One of the trademarks of the Argentine university system compared to the United States is the commonality of the oral exam. At UW-Madison oral exams are rarely used outside of foreign language classes unless you are being asked to defend a thesis. Granted, UW-Madison students give LOTS of presentations…but the oral exam is different.

Imagine yourself walking into a room where 3 professors sit silently in a row waiting for you. You sit down in front of them and they begin to ask you exam questions in Spanish about the class material. You are expected to be able to cite authors, describe major arguments, etc. out loud and on the spot in a foreign language. All eyes on you.

Even without the language barrier, I think that the oral exam adds the extra challenge of forcing you to think quickly. When you take a written final, you have time to think through your responses and plan out your answers before you start to write. When you take an oral exam, time is not on your side. Also, in some ways the oral exam is one of the best measures for testing what you know. Can you explain the material to someone else? How well have you internalized and adapted what you learned to previous knowledge? The oral exam attempts to answer these questions. I also believe that oral exams are good practice fore the “real world” in terms of honing effective communication skills. Honestly, I think more classes in the US should include a small oral component to final exams.

My first semester in Argentina, I managed to avoid taking classes with oral finals. This semester I was ready for the challenge. I took my one and only oral final in my class on International Security at the University of Buenos Aires. Although I was super nervous going into the exam…I ended up over-studying (like I have for every exam I’ve ever taken, in my life…ever. Haha), and I breezed through the exam with no problem and with hardly any grammatical Spanish errors. It felt fitting to end my time in Buenos Aires with an oral final.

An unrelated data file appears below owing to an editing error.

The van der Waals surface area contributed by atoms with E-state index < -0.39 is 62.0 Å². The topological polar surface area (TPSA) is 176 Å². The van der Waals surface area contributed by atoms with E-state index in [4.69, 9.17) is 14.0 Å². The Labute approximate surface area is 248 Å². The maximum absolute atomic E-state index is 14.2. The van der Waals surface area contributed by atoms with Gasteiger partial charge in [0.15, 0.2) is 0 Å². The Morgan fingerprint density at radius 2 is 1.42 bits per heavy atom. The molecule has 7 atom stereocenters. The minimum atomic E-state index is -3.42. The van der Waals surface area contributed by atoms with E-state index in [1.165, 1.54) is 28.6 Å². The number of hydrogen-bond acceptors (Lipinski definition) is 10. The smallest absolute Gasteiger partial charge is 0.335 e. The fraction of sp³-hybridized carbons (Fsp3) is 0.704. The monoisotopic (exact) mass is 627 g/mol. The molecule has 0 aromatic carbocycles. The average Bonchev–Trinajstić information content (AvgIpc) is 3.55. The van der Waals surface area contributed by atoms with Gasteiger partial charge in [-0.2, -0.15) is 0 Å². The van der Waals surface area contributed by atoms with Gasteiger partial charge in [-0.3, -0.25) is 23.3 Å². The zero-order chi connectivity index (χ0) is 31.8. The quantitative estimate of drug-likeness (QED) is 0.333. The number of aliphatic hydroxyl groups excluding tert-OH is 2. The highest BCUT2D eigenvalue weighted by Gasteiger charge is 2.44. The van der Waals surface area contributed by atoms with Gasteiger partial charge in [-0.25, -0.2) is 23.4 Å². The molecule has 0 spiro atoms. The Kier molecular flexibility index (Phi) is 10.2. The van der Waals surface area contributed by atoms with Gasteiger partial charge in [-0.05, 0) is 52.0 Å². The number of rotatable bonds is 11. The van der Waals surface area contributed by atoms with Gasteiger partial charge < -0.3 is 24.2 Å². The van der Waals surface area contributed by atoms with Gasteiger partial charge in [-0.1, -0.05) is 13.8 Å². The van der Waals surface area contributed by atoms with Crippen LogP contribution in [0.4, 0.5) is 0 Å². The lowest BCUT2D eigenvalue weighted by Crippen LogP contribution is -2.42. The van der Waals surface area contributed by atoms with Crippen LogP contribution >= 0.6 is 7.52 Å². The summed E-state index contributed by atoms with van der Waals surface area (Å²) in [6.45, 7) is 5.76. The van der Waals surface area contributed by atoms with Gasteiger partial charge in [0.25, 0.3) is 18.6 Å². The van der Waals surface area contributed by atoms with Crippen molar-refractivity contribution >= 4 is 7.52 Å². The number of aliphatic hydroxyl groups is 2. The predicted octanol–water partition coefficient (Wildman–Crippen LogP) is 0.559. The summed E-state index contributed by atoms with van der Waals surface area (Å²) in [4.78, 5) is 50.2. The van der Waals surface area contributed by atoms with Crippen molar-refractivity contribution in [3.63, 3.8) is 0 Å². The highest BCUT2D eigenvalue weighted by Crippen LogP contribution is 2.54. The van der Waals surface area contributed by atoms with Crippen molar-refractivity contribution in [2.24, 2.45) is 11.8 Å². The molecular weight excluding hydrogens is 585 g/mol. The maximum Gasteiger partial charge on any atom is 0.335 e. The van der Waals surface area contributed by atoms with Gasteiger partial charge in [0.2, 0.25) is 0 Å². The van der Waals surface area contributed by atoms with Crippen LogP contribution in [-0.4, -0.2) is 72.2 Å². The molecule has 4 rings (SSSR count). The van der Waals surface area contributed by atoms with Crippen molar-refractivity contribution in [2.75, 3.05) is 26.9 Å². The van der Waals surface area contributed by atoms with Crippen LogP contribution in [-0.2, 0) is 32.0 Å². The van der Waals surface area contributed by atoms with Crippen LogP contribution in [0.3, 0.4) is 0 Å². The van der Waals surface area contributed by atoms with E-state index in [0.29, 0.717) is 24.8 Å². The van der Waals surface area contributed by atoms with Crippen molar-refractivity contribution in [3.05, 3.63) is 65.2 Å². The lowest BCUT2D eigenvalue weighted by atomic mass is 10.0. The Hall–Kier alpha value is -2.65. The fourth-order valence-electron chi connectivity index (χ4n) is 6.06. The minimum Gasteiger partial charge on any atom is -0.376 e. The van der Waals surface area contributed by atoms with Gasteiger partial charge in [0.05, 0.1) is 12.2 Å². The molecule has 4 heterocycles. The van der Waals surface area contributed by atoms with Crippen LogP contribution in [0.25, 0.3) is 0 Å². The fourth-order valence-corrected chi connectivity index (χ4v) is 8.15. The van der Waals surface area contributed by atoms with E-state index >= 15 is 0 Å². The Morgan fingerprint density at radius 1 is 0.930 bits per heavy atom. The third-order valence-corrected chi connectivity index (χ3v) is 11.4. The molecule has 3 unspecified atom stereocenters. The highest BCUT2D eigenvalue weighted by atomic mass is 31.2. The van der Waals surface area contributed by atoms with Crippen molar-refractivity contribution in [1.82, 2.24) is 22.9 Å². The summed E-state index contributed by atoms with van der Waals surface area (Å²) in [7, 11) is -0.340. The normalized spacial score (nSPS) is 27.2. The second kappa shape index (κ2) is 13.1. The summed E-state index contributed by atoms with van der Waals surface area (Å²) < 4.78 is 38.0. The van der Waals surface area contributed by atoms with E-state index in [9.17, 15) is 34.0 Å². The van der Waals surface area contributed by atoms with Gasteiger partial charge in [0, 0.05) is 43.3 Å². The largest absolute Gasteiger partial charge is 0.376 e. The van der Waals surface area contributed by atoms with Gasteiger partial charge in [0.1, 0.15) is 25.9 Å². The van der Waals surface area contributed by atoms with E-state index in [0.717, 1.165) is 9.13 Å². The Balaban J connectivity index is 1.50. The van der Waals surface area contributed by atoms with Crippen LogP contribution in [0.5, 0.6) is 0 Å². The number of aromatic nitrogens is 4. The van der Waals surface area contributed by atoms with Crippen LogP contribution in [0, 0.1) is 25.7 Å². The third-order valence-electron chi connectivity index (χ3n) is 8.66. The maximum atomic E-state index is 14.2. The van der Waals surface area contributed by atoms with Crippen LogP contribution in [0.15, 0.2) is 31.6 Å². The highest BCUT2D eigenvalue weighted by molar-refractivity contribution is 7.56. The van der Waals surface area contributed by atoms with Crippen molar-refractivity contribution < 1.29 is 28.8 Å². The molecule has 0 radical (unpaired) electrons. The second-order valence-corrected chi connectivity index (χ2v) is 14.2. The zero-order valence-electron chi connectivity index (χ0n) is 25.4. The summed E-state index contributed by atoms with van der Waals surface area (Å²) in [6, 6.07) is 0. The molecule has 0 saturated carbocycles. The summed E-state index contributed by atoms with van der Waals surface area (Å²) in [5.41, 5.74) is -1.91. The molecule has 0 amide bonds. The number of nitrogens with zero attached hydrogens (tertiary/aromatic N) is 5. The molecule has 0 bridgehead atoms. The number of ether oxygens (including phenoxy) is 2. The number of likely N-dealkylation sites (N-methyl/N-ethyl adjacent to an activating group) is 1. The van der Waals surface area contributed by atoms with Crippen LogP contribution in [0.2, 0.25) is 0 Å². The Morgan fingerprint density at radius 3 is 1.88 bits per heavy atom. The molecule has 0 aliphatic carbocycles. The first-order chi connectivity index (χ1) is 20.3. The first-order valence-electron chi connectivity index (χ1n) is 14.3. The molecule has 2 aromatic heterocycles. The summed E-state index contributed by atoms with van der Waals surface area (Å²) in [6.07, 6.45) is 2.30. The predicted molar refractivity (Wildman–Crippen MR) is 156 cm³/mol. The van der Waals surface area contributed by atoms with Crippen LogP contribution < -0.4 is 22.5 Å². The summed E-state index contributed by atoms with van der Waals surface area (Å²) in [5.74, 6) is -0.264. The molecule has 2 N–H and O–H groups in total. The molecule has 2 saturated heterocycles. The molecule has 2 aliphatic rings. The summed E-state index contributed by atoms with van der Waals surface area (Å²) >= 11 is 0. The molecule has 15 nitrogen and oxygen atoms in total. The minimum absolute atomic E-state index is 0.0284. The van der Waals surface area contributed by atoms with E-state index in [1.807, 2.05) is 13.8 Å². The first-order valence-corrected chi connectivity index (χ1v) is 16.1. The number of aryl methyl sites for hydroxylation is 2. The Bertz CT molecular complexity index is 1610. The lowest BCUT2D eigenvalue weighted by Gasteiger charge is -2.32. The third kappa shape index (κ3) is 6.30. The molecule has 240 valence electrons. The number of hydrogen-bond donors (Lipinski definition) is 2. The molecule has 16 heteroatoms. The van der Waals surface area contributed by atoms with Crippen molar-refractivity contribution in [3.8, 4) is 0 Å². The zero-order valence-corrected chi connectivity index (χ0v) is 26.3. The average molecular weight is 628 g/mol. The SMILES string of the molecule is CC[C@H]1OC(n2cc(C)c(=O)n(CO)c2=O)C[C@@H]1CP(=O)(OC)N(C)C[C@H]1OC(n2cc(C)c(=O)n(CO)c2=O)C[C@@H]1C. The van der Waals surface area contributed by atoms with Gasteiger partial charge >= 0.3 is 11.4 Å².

However, the most exciting part about the day is that I almost took my oral final outside in the courtyard of the UBA Social Sciences building…which would have been less-than-ideal. When I arrived at the facultad the morning of the exam, I found myself waiting outside in a mob of students holding study materials waiting to enter the building. They had closed the facultad and weren’t letting any students or staff enter because the electricity had gone out. Five minutes before my class was scheduled to start they opened the doors, but there still wasn’t any electricity.

When my professors arrived (20 minutes late in keeping with Argentine custom), they mistakenly thought that no one was being allowed to enter the building since my entire class was waiting outside. My teórico professor herded us all over to a wet bench (it had rained that morning) and informed us that we would have to begin taking the exam outside in the crowded and noisy courtyard full of people until the lights came back on. I literally could not believe the circumstances in which I would have been expected to take my exam…but at least I felt way less nervous about it! Quickly, one of my classmates informed the professor that we were indeed still allowed to enter the building…there just wouldn’t be any electricity. Since the light shining through the windows was enough to see by, my professor opted for moving the class inside, and I took my exam in the semi-darkness of our regular classroom. It was a fun morning.

Overall, I would say I had a very successful and exciting end to my academic career in Argentina.

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